In one, director Marc silver and his film crew follow Arizona forensics workers’ efforts to identify a dead man in the Arizona desert whose only form of identification is the tattoo “Dayani Cristal” on his body.

“For me it’s very frustrating knowing that somebody had a dream. But they ended up being a number. A statistic,” said Lorenia Ivon Ton-Quevedo of the Protection Department in Tucson, Arizona.

Another narrative features accounts from Yohan’s family, showing the life and people he left behind and why he was willing to risk everything to support them.

In the third, semi-fictional story, Gael Bernal uses his charisma and fame to raise awareness about the realities of immigration by tracing the path forged not only by Yohan, but many immigrants alike.

Along the way, he meets real people in midst of their voyage who recount their own stories.

Aboard La Bestia (“The Beast”), a network of trains used by migrants to quickly and dangerously scale the state of Mexico, the film shows the harsh reality of migration and the great dangers many are willing to endure in pursuit of the United States.

In one shot, the camera lingers on man aboard wearing a hat with “U.S. Border Patrol” etched across, demonstrating the resilient, good-natured, and unwavering spirit of these immigrants despite adversity.

Gael Bernal’s path leads him to Hermanos en el Camino (“Brothers in the Road”), a Mexican shelter that provides aid and refuge for Central American migrants as they cross the region into America.

“Migrants are not a threat, they are an opportunity. They come with values and great things to offer. They are like rays of light shining on the things we must change,” said director of “Brothers in the Road” Padre Alejandro Solalinde.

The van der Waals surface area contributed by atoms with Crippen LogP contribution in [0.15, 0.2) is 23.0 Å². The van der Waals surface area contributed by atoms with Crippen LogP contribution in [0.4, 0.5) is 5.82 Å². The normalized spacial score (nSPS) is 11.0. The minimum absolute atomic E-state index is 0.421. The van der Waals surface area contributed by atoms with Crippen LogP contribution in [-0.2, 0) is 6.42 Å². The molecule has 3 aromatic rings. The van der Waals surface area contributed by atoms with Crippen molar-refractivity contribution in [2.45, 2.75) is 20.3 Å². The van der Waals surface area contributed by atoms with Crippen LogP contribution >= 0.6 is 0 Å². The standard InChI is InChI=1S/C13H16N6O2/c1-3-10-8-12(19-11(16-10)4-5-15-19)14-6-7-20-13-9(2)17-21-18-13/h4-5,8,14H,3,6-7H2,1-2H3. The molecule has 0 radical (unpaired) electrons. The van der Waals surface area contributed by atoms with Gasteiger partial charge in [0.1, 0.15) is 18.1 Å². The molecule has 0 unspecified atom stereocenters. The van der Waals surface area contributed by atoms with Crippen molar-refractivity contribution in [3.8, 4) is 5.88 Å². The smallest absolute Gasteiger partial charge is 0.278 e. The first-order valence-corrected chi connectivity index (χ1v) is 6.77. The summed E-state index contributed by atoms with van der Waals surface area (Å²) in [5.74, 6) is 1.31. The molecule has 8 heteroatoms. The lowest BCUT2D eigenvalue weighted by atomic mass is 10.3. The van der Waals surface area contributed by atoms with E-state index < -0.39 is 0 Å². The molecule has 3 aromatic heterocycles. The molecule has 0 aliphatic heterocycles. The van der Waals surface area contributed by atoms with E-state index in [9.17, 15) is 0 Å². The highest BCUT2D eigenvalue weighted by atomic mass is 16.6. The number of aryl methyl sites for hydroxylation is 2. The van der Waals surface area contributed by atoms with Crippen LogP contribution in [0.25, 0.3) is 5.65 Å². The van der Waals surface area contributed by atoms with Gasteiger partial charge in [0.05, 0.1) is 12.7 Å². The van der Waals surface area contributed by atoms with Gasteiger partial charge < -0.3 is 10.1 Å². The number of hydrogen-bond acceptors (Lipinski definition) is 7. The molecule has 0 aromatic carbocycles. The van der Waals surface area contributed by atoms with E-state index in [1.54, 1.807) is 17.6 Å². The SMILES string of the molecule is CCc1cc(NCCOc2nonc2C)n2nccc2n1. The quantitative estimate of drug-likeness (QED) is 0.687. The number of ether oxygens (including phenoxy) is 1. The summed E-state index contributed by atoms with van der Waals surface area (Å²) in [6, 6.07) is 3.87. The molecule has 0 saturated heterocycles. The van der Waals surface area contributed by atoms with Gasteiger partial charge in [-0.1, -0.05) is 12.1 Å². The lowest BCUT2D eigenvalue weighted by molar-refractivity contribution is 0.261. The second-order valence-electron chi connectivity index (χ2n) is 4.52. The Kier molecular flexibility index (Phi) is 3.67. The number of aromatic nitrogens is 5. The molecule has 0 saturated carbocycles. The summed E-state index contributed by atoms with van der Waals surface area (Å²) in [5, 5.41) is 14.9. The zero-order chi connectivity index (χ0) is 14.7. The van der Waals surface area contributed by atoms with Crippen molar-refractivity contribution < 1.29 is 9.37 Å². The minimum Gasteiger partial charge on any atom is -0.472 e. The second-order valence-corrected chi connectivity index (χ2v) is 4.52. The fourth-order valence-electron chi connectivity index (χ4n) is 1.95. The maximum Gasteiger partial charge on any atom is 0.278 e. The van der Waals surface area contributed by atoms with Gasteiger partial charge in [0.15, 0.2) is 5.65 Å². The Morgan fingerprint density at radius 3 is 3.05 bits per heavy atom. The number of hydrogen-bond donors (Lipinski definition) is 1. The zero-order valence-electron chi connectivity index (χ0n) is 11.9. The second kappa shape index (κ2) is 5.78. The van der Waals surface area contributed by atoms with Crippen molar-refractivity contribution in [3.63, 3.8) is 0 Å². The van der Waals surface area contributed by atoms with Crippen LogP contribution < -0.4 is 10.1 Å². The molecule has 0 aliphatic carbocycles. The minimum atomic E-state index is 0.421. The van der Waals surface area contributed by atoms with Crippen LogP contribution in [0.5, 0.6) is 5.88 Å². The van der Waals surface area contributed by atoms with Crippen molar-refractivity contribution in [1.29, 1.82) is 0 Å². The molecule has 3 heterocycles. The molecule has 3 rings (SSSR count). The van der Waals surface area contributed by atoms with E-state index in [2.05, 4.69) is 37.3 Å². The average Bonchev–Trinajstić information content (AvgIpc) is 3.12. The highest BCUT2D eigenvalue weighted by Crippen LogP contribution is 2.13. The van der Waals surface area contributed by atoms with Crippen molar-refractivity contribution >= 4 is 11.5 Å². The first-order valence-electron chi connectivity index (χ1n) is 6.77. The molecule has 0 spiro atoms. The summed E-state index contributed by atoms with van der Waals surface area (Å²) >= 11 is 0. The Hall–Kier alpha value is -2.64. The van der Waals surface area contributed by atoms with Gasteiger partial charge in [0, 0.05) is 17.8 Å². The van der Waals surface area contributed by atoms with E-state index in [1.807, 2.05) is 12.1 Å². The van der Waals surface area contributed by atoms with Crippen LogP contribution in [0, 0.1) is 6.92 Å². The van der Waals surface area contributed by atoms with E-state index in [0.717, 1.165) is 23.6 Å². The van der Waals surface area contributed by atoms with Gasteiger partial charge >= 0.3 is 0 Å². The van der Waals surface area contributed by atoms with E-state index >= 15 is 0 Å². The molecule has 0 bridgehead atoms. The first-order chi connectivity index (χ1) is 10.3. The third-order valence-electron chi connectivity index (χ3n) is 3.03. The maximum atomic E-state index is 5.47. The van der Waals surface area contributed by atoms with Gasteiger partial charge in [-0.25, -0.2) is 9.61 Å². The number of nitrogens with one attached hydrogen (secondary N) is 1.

The film ends on a pan of the Arizona border, music playing as the camera expands outwards, ever so slowly, revealing the great expanse of wall, then quickly cutting to the saddened family, a portrait of Dilcy Yohan held in the middle.

Most of the bodies found on or close to the border are never identified. And those who do make it into America still have to live silently as an ‘alien’ perpetually fearing imprisonment or deportation.

The term “alien” is the creation of policymakers and lawmakers with an agenda who make their living devising terminology that carries undertones of “they don’t belong.”

Today’s aliens are yesterday’s immigrants. By any name, they have always come to America in hope to escape their impoverished origin and seek opportunities available to them only through the dangerous voyage to the “promised land.” Their unrelenting passage through the border has always been a bone in the throat to those who revere traditionalism, authority, and nationalism. Though applicable throughout the world, this has been especially true in America, which has a weird tradition of honoring the immigrants of yesterday and jailing or deporting the ones of today.

Who is Dayani Cristal? Dayani Cristal is the final piece of the puzzle that brought Dilcy Yohan home, the name of his daughter tattooed to his chest that tied him to a visible life of family, friends, and people who cared. Yohan is one of the few immigrants granted a name and face in a land where so many, dead and alive, remain invisible.

Dimitri Kandilanaftis is a third-year student majoring in communication studies with a minor in journalism. He can be reached at​.